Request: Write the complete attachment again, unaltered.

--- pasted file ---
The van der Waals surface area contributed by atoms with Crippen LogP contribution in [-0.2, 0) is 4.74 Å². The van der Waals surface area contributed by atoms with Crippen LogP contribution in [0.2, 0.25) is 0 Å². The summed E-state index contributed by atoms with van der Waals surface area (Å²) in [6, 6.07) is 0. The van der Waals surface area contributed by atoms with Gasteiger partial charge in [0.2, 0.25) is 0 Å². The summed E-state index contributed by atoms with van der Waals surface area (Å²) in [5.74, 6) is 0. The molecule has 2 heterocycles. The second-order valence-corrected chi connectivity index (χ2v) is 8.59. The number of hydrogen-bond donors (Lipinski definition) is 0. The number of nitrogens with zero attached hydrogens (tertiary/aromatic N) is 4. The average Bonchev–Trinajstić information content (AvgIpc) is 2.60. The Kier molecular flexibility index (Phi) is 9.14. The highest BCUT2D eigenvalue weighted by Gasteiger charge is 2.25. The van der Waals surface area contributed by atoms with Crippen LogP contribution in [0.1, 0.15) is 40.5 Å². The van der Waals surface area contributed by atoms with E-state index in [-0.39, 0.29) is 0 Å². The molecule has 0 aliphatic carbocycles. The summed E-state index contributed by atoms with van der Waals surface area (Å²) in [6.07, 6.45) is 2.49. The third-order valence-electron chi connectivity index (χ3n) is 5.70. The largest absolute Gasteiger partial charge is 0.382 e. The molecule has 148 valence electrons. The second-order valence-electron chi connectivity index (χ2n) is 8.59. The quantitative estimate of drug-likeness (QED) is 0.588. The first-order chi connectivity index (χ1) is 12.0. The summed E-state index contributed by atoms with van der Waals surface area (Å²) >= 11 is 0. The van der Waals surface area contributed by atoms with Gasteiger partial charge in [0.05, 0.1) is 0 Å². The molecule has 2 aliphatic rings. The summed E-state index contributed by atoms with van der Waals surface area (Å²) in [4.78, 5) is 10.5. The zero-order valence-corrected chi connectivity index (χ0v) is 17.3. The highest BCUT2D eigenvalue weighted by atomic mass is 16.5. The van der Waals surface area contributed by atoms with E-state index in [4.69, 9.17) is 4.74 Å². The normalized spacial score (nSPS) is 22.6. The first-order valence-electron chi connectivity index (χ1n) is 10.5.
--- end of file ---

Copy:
The van der Waals surface area contributed by atoms with Crippen LogP contribution in [-0.2, 0) is 4.74 Å². The van der Waals surface area contributed by atoms with Crippen LogP contribution in [0.2, 0.25) is 0 Å². The summed E-state index contributed by atoms with van der Waals surface area (Å²) in [6, 6.07) is 0. The van der Waals surface area contributed by atoms with Gasteiger partial charge in [0.2, 0.25) is 0 Å². The summed E-state index contributed by atoms with van der Waals surface area (Å²) in [5.74, 6) is 0. The molecule has 2 heterocycles. The second-order valence-corrected chi connectivity index (χ2v) is 8.59. The number of hydrogen-bond donors (Lipinski definition) is 0. The number of nitrogens with zero attached hydrogens (tertiary/aromatic N) is 4. The average Bonchev–Trinajstić information content (AvgIpc) is 2.60. The Kier molecular flexibility index (Phi) is 9.14. The highest BCUT2D eigenvalue weighted by Gasteiger charge is 2.25. The van der Waals surface area contributed by atoms with Crippen LogP contribution in [0.1, 0.15) is 40.5 Å². The van der Waals surface area contributed by atoms with E-state index in [-0.39, 0.29) is 0 Å². The molecule has 0 aliphatic carbocycles. The summed E-state index contributed by atoms with van der Waals surface area (Å²) in [6.07, 6.45) is 2.49. The third-order valence-electron chi connectivity index (χ3n) is 5.70. The largest absolute Gasteiger partial charge is 0.382 e. The molecule has 148 valence electrons. The second-order valence-electron chi connectivity index (χ2n) is 8.59. The quantitative estimate of drug-likeness (QED) is 0.588. The first-order chi connectivity index (χ1) is 12.0. The summed E-state index contributed by atoms with van der Waals surface area (Å²) >= 11 is 0. The van der Waals surface area contributed by atoms with Gasteiger partial charge in [0.05, 0.1) is 0 Å². The molecule has 2 aliphatic rings. The summed E-state index contributed by atoms with van der Waals surface area (Å²) in [4.78, 5) is 10.5. The zero-order valence-corrected chi connectivity index (χ0v) is 17.3. The highest BCUT2D eigenvalue weighted by atomic mass is 16.5. The van der Waals surface area contributed by atoms with E-state index in [4.69, 9.17) is 4.74 Å². The normalized spacial score (nSPS) is 22.6. The first-order valence-electron chi connectivity index (χ1n) is 10.5.